You know that scene in Broadcast News Network (thanks Rich & Marianne) where everyone starts yelling out their windows, “I’m mad as hell and I just can’t take it anymore?”
Well, after watching all of the goings-on on Google+ this week, and after doing my best to give it a reasonably fair shot, that’s kind of what I want to yell out to the online world.
Here’s the thing. When news first came out about Google+, I thought, “Hmm, ok, so another platform that may go away as quickly as Wave and Buzz did.” Then I saw all of the action Google+ was getting from the males in the online world, and what some of those males were saying, and I thought, “Hmm, sounds like maybe women will have a rough time making it over there.”
When I finally got in to Google Plus, I thought, “Well, at least I’m coming into this with a fair amount of Social Media experience under my belt. I’ve established myself as a credible blogger and a credible tweeter. I have a chance of getting to do some neat things early on in this new Google+ world.”
“It’ll be just like starting over”
One of the last songs John Lennon wrote (for the album Double Fantasy) was a song called (It’ll be) Just like Starting Over.” The song is particularly poignant because, of course, he passed away before he and Yoko could really start over like he wanted, but the song starts off with these two line:
Our life together is so precious together
We have grown, we have grown
Not to demean the song or get too mushy, but this is kind of how I felt about Google+. I was excited at the prospect of getting to talk to people who maybe I’ve only tweeted with. The idea of getting to converse in unlimited characters was rather interesting .
What I have found though, and what I think others are finding as well, is that Google+ is simply recreating the world of Twitter. People who had already made it big on Twitter or on Facebook already have thousands of contacts. People are gravitating towards the big names because the word got out that those folks were “accessible.” Meanwhile, folks like me, well, we’re chopped liver. It’s like starting over, but it’s not a pleasant kind of starting over. I’m finding instead that I’m in a position of proving on yet another social platform that I’m worth talking to.
That’s kind of frustrating.
I’m not asking for fame or celebrity or even equal treatment. I just want a chance.
To me, it feels like Google+ really should have been left to people who are so inundated with people on other platforms that they need a place where they can talk to each other and sort people out. There seems to be very little interest in really getting to know new people. The masses of people entering are looking for the big names, forgetting everything that engagement on other Social Media platforms has taught them (namely, chasing after big names will not really get you anywhere in the end). People who have thousands of contacts are getting so many responses to everything they post that it is already impossible for them to engage with people in any kind of new way.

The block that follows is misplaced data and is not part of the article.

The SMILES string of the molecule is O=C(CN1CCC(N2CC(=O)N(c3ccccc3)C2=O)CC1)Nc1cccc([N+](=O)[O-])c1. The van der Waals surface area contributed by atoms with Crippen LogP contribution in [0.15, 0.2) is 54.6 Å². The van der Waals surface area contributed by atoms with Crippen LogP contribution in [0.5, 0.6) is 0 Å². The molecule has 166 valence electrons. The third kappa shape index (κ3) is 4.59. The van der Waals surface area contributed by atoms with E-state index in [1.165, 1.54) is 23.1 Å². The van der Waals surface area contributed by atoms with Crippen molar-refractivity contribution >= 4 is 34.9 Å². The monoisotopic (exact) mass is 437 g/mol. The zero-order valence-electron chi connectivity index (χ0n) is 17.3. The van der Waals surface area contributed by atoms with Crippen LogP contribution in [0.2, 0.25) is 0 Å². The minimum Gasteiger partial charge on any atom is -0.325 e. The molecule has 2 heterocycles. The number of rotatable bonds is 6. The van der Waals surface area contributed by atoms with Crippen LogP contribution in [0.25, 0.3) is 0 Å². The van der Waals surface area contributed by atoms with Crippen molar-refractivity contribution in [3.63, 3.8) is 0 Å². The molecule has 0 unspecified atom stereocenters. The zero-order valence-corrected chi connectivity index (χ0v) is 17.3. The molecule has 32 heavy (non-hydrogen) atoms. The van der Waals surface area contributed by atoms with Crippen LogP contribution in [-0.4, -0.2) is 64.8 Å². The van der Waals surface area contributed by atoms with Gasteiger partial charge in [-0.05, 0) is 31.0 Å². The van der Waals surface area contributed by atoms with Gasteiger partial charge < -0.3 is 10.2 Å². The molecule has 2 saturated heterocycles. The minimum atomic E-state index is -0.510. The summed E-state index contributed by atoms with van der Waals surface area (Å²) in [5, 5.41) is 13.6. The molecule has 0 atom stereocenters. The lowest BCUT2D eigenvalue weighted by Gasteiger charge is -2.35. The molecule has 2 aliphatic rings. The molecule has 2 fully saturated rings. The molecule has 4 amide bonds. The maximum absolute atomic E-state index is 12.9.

I already know I can’t compete with those folks. I don’t really want to start all over again proving that I’m a nice third or fourth or tenth-place prize though.
My concern for you
If Google+ is your first dabble into social media, I worry that you are going to feel a little dazed and confused and discouraged, just like I did when I started out on Twitter. Folks with a lot of contacts on the platform are talking about how it’s a great place for conversation, how it’s increasing their blog traffic exponentially…and I don’t doubt that for an instant. But that isn’t happening for everyone. If it doesn’t happen for you, I don’t want you to quit or think, “Gosh, what am I doing wrong?”
You’re not doing anything wrong. It’s not about you. It’s about the way the platform was started and the way the masses are using it. Just like on Twitter, folks who want to stick around will have to find a way to get a voice in there, a new voice right for a new crowd.
What can you do about it?
Sharing posts by the big names, commenting on every one of their posts, and getting in their literal circle won’t be the best way to get where you will probably want to end up, but I know that the temptation is huge right now. Engaging with folks who are starting out just like you – that’s where the long-term gold is. Promoting others more than yourself – that’s still super important. Helping people out who are newer than you is how you can begin to differentiate yourself.
That’s all the stuff I’m going to try to do, at any rate. But I am a little surprised at how little credibility carries over from platform to platform when you’re a little guy. I wasn’t expecting that. Were you?
Or has your experience been totally different?
Image by pop catalin. http://www.sxc.hu/profile/catalin82